Ever since Edwards Deming (1986) and Joseph Juran (1989) expanded the debate about quality from their pioneering work with Japanese manufacturing companies in the 1950s to the broader application of total quality control and management in all industry and service sectors, the debate has always recognized the interaction between the product development process and the intrinsic quality of the product. However, over the past 10 years , there has emerged a philosophical gap between the advocates of process improvement and those concentrating on product improvement.
Following Deming's assertion that 80% of all quality problems can be attributed to failures in the system (process) rather than individual worker-induced defects, much of the total quality management (TQM) thrust has concentrated on process improvement.
In the industry, quality standards such as the ISO 9000 series and more, in software, models such as the capability maturity model (CMM) are similarly oriented toward improvement and standardization of the software development process. 
Although these process improvement initiatives are clearly valid, they beg a critical question: Does product development process improvement result automatically in improvement of product quality?
Although this assumption is, in the main, true, it accepts that the required quality of the product is both understood by the development group and that the required quality is designed into the product development process. As a simple example of this problem, Superb Sausages Pty Ltd., a sausage manufacturer, determines that its customers require a gourmet chicken and strawberry sausage. Using their standard sausage design methodology, the sausage designers determine the ingredients , volumes , and so on required by the new sausage. They produce a sample batch and after a successful taste test begin mass production. However, after mashing up 1,000 kilos of chicken and strawberries, the mashing machine clogs up, as it was not designed to process a soft fruit. The sausage (product) has the required quality specification but the sausage mashing machine (development process) failed to implement the required quality.
In the area of business project development, the same problem regarding process and product quality exits. Does the installation of a standard development methodology, quality assurance procedures, and rigorous project management processes guarantee the development and shipping of quality systems?
It is revealing to note that in the vast majority of quality-oriented books, articles, and "packaged" total quality control (TQC) methodologies, the need to tightly couple the product development process and the product quality is completely ignored.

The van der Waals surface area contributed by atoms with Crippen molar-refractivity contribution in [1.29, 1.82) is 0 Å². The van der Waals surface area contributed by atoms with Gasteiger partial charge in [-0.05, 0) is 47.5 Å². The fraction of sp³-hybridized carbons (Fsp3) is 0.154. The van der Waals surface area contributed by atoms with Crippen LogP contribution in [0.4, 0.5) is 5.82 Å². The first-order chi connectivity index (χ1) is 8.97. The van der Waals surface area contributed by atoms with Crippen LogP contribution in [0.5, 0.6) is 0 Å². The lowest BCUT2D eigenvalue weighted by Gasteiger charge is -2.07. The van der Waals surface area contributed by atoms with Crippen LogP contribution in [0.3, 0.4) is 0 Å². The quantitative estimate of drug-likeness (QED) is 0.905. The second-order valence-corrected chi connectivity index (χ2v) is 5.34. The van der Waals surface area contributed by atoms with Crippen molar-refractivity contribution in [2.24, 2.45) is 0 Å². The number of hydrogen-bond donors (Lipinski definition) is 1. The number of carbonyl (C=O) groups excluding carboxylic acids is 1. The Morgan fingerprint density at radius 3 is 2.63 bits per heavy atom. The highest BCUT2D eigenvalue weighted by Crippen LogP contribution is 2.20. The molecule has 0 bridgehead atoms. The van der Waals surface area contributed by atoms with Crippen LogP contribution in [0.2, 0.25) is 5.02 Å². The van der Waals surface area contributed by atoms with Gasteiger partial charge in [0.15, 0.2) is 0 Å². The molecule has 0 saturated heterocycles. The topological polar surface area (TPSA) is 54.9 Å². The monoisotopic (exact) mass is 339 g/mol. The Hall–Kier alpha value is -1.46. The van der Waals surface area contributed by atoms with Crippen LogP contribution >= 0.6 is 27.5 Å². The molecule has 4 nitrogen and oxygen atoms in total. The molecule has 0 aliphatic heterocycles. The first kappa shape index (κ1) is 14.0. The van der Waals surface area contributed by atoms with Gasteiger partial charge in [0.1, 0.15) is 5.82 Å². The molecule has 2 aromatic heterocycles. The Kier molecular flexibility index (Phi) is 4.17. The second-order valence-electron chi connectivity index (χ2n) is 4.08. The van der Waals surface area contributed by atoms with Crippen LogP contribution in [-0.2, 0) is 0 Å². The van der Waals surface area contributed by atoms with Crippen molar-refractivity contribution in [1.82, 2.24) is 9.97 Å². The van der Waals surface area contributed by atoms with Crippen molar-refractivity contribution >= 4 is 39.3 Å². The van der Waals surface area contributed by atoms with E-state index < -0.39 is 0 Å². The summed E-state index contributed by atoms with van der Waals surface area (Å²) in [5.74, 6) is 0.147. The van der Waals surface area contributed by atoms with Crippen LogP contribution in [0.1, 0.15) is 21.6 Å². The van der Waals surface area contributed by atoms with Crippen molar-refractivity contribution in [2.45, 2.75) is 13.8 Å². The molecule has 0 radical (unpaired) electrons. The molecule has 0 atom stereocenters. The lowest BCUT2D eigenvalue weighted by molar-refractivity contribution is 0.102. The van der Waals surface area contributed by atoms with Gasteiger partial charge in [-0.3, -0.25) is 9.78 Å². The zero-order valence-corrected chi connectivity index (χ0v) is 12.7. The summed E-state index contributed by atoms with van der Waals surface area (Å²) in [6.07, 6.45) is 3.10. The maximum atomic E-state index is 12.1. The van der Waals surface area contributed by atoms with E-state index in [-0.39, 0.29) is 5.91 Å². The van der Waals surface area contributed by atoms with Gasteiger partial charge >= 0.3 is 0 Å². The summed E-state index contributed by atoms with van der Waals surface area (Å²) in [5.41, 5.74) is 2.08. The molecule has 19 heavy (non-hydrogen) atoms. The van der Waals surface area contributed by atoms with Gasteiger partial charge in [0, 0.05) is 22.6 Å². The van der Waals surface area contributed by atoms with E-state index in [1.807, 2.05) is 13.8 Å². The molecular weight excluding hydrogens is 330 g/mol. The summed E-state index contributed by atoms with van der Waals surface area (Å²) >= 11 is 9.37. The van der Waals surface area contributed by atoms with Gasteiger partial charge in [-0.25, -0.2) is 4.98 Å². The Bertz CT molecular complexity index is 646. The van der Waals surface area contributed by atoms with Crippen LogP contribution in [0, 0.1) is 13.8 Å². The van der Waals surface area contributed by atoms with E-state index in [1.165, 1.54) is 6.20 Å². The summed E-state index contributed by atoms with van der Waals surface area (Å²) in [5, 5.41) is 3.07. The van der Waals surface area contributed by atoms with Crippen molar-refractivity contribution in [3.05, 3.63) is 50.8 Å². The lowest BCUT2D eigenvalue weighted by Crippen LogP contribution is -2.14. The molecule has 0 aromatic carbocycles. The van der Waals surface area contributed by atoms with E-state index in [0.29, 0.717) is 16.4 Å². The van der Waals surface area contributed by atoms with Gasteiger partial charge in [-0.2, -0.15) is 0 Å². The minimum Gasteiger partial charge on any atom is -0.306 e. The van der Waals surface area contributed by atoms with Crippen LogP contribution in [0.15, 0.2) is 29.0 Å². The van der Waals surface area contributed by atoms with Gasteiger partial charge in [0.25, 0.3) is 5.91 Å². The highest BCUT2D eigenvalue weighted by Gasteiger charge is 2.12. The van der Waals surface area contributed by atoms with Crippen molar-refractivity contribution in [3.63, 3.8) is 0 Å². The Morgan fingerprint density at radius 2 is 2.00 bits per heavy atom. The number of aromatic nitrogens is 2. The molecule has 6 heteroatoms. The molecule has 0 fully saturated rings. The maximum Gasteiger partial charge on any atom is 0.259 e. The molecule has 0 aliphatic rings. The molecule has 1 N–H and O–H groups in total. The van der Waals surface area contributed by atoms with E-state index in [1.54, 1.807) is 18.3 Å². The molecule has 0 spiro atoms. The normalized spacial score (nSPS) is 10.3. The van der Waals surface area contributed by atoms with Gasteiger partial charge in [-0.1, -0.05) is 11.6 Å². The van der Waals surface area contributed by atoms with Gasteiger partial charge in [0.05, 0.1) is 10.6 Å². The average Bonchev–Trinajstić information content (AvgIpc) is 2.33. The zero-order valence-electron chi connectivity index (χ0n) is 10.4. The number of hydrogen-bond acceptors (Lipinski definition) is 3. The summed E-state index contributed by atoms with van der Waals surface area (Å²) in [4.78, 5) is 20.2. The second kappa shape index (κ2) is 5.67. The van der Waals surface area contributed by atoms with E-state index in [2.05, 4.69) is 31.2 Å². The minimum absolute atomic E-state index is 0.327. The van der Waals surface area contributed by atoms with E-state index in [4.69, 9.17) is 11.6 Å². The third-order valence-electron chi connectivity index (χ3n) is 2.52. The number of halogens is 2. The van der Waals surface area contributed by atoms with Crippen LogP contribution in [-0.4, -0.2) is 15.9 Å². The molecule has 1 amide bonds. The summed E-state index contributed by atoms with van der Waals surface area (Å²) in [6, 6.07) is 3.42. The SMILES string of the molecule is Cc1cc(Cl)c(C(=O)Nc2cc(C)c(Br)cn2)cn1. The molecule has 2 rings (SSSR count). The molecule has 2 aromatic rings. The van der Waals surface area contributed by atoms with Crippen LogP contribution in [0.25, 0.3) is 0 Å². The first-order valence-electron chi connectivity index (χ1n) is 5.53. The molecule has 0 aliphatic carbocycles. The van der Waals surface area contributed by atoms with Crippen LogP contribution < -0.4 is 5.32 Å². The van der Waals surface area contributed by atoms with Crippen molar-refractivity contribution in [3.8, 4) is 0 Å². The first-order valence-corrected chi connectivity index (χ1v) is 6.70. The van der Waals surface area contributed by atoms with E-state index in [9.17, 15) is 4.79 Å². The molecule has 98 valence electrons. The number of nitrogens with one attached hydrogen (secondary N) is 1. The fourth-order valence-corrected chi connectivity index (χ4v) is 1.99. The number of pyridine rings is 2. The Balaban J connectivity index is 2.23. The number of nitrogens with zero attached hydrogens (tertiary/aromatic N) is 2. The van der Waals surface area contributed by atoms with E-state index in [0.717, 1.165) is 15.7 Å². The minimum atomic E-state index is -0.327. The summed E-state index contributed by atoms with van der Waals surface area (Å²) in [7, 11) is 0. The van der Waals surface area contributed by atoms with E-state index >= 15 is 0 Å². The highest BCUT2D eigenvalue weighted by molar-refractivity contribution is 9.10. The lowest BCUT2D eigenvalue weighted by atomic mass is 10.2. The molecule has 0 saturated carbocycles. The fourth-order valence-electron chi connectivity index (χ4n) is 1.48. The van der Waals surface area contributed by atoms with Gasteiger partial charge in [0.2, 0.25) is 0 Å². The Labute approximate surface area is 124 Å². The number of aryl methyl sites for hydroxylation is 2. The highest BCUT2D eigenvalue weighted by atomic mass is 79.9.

Linking Product and Process Quality: QFD
In Japan, the coupling of process development to product quality is achieved through a technique that has little exposure in the populist quality push in the United States and Australia. QFD was developed by Yoki Akao (1990) and others in the late 1980s specifically to address the linking between product development process and intrinsic product quality. Recently, articles by John Hauser and Don Claussing in the Harvard Business Review (1988), by Rich Zultner in American Programmer (1992), and books by Bob King (1989) and Lou Cohen (1995) have begun to draw attention to the use of this powerful technique in manufacturing and software development.
In essence, QFD is a rigorous and highly structured process involving the precise definition of required product quality and the deployment of tailored processes designed to embed the quality requirements throughout the product development process. QFD provides the missing link between process and product quality and it is a major factor behind the impressive growth in Japan's quality reputation.
The traditional approach to attempting to link product and process improvement is the use of formal quality plans. The standard procedure included in most project management approaches is to require the project manager to detail the process that he or she is going to use to assure quality. This would include what project or system development tools, technologies, and support are to be used in the project and what external quality assurance reviews are to be conducted . In many cases, these quality plans are nothing more than a simple checklist of the development processes that should be followed, similar to those loved by traditional auditors . Such checklists are important but they ignore a fundamental question: What is the required quality for the product or system? For example, when conducting a quality review of a system design, what does the review team look for? Do they check whether the design is efficient, follows the organizational standards, is compliant with the company's policy or IT architecture, or has inherent defects?
As in QFD, any process for assuring system quality must start with an unambiguous statement of the required system quality.